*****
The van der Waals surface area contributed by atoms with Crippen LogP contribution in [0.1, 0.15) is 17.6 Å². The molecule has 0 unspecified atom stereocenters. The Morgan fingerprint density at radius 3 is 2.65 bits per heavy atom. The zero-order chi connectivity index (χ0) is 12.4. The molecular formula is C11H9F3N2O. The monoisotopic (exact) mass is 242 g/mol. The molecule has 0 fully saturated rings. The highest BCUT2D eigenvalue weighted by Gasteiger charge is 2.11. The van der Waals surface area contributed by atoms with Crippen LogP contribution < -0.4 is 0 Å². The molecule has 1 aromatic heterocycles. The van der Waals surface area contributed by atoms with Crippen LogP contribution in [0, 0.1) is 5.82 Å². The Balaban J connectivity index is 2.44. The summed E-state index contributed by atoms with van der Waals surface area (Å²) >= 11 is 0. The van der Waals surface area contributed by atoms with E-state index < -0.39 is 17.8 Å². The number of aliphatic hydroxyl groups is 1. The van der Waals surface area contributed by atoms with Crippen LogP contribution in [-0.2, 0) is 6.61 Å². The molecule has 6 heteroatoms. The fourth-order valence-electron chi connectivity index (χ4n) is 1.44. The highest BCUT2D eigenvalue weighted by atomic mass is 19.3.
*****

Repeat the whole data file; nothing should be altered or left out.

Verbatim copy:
The van der Waals surface area contributed by atoms with Crippen LogP contribution in [0.1, 0.15) is 17.6 Å². The molecule has 0 unspecified atom stereocenters. The Morgan fingerprint density at radius 3 is 2.65 bits per heavy atom. The zero-order chi connectivity index (χ0) is 12.4. The molecular formula is C11H9F3N2O. The monoisotopic (exact) mass is 242 g/mol. The molecule has 0 fully saturated rings. The highest BCUT2D eigenvalue weighted by Gasteiger charge is 2.11. The van der Waals surface area contributed by atoms with Crippen LogP contribution < -0.4 is 0 Å². The molecule has 1 aromatic heterocycles. The van der Waals surface area contributed by atoms with Crippen LogP contribution in [0, 0.1) is 5.82 Å². The Balaban J connectivity index is 2.44. The summed E-state index contributed by atoms with van der Waals surface area (Å²) >= 11 is 0. The van der Waals surface area contributed by atoms with E-state index < -0.39 is 17.8 Å². The number of aliphatic hydroxyl groups is 1. The van der Waals surface area contributed by atoms with Crippen LogP contribution in [-0.2, 0) is 6.61 Å². The molecule has 6 heteroatoms. The fourth-order valence-electron chi connectivity index (χ4n) is 1.44. The highest BCUT2D eigenvalue weighted by atomic mass is 19.3.